Tumor grade is a well-established prognostic factor, with higher grades having worse outcomes [1, 46, 15]. In the study by Goda et al [8], grade III tumors had a significantly poorer progression-free survival (PFS) (P = .0003). Our study also found this to be true with grade III tumors significantly associated with both decreased local control (P = .019) and a poorer overall survival (P = .005). Sex differences in outcomes of CS, unlike chordomas, are not well established or understood, with decreased survival seen in our study but not in others [24, 25].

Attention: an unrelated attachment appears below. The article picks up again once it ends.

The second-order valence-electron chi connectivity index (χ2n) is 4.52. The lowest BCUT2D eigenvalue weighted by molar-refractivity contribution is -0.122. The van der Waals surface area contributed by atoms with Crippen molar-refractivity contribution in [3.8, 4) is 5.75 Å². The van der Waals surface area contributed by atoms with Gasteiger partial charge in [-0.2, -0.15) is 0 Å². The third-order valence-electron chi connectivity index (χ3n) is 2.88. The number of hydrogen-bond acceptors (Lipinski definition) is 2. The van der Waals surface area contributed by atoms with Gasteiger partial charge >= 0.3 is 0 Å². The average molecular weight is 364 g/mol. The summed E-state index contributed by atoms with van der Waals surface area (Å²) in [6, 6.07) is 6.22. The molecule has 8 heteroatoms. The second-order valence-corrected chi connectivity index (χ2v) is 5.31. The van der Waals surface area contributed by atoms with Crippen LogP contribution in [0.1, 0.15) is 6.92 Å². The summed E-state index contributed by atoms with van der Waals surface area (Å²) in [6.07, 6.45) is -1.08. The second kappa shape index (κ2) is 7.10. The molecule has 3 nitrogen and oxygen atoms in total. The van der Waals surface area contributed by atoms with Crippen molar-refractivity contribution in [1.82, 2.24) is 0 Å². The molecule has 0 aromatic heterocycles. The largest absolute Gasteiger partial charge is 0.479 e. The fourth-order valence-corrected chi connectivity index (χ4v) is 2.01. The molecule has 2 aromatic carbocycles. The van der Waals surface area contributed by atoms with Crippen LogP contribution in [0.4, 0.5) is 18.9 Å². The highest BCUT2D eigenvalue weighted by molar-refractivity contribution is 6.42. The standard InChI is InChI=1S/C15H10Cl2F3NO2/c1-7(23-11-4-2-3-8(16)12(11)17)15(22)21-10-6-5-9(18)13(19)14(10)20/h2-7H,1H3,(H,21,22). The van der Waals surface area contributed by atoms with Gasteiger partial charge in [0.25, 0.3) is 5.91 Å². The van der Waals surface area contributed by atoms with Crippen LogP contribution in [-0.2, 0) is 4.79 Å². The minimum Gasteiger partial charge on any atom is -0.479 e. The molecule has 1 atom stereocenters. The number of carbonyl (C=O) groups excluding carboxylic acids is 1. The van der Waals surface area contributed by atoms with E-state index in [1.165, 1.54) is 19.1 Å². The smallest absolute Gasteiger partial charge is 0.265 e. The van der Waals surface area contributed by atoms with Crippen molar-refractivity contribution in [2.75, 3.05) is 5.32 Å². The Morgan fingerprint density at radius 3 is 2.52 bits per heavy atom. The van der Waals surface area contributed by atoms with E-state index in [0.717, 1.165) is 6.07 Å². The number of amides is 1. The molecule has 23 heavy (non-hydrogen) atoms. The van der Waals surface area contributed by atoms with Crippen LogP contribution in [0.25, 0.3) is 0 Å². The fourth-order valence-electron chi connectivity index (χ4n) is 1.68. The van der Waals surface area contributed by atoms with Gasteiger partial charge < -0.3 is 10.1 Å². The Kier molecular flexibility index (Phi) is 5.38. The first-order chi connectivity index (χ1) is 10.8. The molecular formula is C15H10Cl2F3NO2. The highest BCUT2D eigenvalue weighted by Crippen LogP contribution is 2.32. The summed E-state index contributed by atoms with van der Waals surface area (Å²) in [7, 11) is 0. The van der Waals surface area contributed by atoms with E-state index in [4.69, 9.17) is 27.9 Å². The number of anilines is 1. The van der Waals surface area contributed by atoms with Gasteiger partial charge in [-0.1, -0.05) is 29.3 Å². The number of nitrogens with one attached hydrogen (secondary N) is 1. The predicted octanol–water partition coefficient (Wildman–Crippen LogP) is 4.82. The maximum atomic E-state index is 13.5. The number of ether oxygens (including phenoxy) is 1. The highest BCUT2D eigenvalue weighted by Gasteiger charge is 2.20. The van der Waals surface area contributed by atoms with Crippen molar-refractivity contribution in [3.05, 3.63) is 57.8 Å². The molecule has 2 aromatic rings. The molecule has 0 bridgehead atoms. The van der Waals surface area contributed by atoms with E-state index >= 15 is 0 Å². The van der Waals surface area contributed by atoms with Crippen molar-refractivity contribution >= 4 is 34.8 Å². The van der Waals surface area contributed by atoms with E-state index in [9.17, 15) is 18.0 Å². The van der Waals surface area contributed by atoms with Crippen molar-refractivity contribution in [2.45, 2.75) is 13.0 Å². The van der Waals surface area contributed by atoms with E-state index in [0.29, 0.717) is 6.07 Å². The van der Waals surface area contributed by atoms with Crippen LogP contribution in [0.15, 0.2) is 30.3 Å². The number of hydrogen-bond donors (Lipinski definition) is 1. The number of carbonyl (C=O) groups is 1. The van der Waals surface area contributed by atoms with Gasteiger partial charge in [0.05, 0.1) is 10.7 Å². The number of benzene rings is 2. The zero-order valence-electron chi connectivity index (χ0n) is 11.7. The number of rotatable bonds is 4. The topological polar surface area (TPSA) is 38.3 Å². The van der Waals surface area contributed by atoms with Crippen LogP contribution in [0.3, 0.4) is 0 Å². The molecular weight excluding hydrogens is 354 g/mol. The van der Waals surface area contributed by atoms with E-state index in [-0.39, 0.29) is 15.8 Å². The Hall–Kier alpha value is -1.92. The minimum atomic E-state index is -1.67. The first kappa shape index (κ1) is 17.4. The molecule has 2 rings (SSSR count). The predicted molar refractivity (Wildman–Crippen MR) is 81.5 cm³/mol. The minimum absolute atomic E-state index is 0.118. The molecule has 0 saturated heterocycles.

Techniques in PBT delivery have ranged from a passive delivery system [9, 16], which incorporates beam modifiers to produce dose distribution via passive scattering, to recently a more refined active spot scanning, which utilizes narrow pencil-beam scanning protons [24, 25]. Charged particles heavier than protons, such as carbon ions, are also being evaluated. Carbon may have a therapeutic advantage over protons because of its excellent dose profile, higher RBE, and lower oxygen dependence. Randomized studies comparing carbon ion and protons for skull-base CS as well as skull-base and sacral chordomas are currently in progress at the Heidelberg Ion-Beam Therapy Center, University of Heidelberg, Germany [26]. Kamada et al [27] reported on 57 patients with 64 sites of bone and soft tissue sarcomas, not suited for resection, who received carbon ion radiotherapy; the overall local control rates were 88% and 73% at 1 year and 3 years, respectively.